Quebec History Marianopolis College

Date Published:
June 2005

L’Encyclopédie de l’histoire du Québec / The Quebec History Encyclopedia


Naturalization in Canada


[This article was published in 1948; for the exact citation, see the end of the text. Note that much of the information provided below is not applicable in Canada any more. The information is provided here for historical study of the situation in the period of 1935-1947.]

Naturalization. Every person born in Canada is a Canadian unless he or she has subsequently become the citizen of another country [Canadian law now accepts dual citizenship]. Similarly any person born in the United Kingdom or in any of the British Dominions or dependencies, who has not subsequently become the citizen of another country, and who is now permanently domiciled in Canada, is a Canadian [this clause is not applicable any more]. Similarly also, any person born in a foreign country, but whose home is now in Canada, and who has become a naturalized citizen of Canada, is a Canadian. Canadian domicile can only be acquired for the purposes of the Immigration Act by a person having his domicile for at least five years in Canada after having been landed therein [now this is three years].


The law of Canada relating to nationality is contained in the Immigration Act of 1927, under which a Canadian by nationality is defined as: (1) A person born in Canada who has not become an alien; (2) a British subject who has Canadian domicile; (3) a person naturalized under the laws of Canada who has not subsequently become an alien or lost Canadian domicile. A child of Canadian parents domiciled in a foreign country retains Canadian nationality up to the age of 21 years, and should he become domiciled in Canada prior to that age does not require to be naturalized.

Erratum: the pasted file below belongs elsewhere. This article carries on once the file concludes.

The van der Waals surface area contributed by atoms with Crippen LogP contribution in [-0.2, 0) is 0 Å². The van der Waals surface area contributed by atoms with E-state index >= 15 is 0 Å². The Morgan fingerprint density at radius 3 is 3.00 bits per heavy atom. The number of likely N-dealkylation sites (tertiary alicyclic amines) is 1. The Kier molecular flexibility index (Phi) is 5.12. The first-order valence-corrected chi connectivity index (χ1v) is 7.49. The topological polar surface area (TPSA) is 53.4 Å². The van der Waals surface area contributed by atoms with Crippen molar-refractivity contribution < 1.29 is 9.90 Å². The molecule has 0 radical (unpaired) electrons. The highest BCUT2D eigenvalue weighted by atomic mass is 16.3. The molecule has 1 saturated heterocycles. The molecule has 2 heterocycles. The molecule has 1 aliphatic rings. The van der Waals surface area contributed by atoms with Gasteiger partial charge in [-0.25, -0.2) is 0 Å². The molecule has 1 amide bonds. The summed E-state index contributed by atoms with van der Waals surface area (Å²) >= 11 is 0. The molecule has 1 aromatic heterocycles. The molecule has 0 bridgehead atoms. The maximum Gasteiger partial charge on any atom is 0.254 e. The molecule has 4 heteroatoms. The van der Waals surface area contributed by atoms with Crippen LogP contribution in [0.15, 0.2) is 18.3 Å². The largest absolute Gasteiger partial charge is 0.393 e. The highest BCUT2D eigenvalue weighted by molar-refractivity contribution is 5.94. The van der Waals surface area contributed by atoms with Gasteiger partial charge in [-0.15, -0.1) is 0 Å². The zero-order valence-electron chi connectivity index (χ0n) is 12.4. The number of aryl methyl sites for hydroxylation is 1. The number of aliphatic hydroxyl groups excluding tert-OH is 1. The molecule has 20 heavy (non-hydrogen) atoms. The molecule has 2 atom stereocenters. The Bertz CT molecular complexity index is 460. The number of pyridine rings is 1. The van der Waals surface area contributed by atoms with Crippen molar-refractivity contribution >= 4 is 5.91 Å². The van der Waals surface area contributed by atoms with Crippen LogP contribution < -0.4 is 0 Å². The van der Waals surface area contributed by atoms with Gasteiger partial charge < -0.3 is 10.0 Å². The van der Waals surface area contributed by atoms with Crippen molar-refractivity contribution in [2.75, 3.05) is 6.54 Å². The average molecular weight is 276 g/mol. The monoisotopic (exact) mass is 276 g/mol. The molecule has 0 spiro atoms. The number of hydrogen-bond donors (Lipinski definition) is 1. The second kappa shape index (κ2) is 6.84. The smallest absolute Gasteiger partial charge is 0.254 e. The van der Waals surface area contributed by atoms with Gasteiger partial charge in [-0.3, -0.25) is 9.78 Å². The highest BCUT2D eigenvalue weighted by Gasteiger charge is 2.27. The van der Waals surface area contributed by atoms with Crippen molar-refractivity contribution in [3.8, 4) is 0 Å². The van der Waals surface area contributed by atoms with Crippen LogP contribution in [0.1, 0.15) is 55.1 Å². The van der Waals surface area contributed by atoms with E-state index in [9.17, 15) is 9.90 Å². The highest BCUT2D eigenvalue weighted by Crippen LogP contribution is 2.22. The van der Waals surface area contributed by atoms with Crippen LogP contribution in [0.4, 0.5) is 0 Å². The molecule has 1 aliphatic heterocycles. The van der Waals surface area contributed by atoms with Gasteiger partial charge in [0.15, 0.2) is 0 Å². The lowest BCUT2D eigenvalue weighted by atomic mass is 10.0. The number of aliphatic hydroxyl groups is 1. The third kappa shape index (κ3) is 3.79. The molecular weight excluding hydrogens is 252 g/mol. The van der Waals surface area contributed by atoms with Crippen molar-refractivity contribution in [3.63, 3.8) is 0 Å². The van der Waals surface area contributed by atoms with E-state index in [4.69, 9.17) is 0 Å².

The foreign-born residents of Canada numbered 1,122,695 in 1931; among these the naturalized numbered 614,971.


By an amendment passed in 1923, the restriction by which persons of alien enemy birth were ineligible to receive certificates of naturalization for a period of ten years after the termination of the World War was removed, and at the present time any alien may apply for naturalization, regardless of his nationality. Since January 15, 1932, women British subjects on marrying aliens may by declaration retain their British nationality, if they have not by marriage acquired their husbands' nationalities; and the wives of aliens, no longer become British subjects through their husbands' naturalization; they must apply to the secretary of state. Consult Alfred Howell, Naturalization and nationality in Canada (Toronto, 1884), and Alexander Smith, How aliens may be naturalized (Ottawa, 1921).

Source: W. Stewart WALLACE, ed., The Encyclopedia of Canada, Vol. IV, Toronto, University Associates of Canada, 1948, 400p., p. 385.

© 2005 Claude Bélanger, Marianopolis College